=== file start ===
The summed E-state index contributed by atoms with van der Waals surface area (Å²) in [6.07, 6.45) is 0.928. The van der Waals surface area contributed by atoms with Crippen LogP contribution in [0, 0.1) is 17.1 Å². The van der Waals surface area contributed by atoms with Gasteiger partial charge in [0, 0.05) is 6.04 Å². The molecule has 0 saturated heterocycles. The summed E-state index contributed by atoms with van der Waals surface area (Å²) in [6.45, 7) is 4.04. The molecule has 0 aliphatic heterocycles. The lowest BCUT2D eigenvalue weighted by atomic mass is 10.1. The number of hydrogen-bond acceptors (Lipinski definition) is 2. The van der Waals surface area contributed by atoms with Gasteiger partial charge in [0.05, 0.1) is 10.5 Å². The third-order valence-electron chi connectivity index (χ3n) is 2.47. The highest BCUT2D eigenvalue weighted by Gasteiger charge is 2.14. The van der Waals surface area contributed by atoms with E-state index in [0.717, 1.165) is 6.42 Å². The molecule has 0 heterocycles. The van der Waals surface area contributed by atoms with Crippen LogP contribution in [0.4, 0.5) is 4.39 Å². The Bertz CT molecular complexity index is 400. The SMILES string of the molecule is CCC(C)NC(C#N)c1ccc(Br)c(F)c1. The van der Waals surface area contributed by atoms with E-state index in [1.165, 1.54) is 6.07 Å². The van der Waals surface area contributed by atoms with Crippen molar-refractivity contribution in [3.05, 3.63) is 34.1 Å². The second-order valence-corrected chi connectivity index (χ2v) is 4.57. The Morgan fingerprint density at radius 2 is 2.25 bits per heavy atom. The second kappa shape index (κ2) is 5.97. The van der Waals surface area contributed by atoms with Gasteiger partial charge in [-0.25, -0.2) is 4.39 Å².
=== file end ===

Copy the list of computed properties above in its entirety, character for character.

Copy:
The summed E-state index contributed by atoms with van der Waals surface area (Å²) in [6.07, 6.45) is 0.928. The van der Waals surface area contributed by atoms with Crippen LogP contribution in [0, 0.1) is 17.1 Å². The van der Waals surface area contributed by atoms with Gasteiger partial charge in [0, 0.05) is 6.04 Å². The molecule has 0 saturated heterocycles. The summed E-state index contributed by atoms with van der Waals surface area (Å²) in [6.45, 7) is 4.04. The molecule has 0 aliphatic heterocycles. The lowest BCUT2D eigenvalue weighted by atomic mass is 10.1. The number of hydrogen-bond acceptors (Lipinski definition) is 2. The van der Waals surface area contributed by atoms with Gasteiger partial charge in [0.05, 0.1) is 10.5 Å². The third-order valence-electron chi connectivity index (χ3n) is 2.47. The highest BCUT2D eigenvalue weighted by Gasteiger charge is 2.14. The van der Waals surface area contributed by atoms with E-state index in [0.717, 1.165) is 6.42 Å². The molecule has 0 heterocycles. The van der Waals surface area contributed by atoms with Crippen LogP contribution in [0.4, 0.5) is 4.39 Å². The Bertz CT molecular complexity index is 400. The SMILES string of the molecule is CCC(C)NC(C#N)c1ccc(Br)c(F)c1. The van der Waals surface area contributed by atoms with E-state index in [1.165, 1.54) is 6.07 Å². The van der Waals surface area contributed by atoms with Crippen molar-refractivity contribution in [3.05, 3.63) is 34.1 Å². The second-order valence-corrected chi connectivity index (χ2v) is 4.57. The Morgan fingerprint density at radius 2 is 2.25 bits per heavy atom. The second kappa shape index (κ2) is 5.97. The van der Waals surface area contributed by atoms with Gasteiger partial charge in [-0.25, -0.2) is 4.39 Å².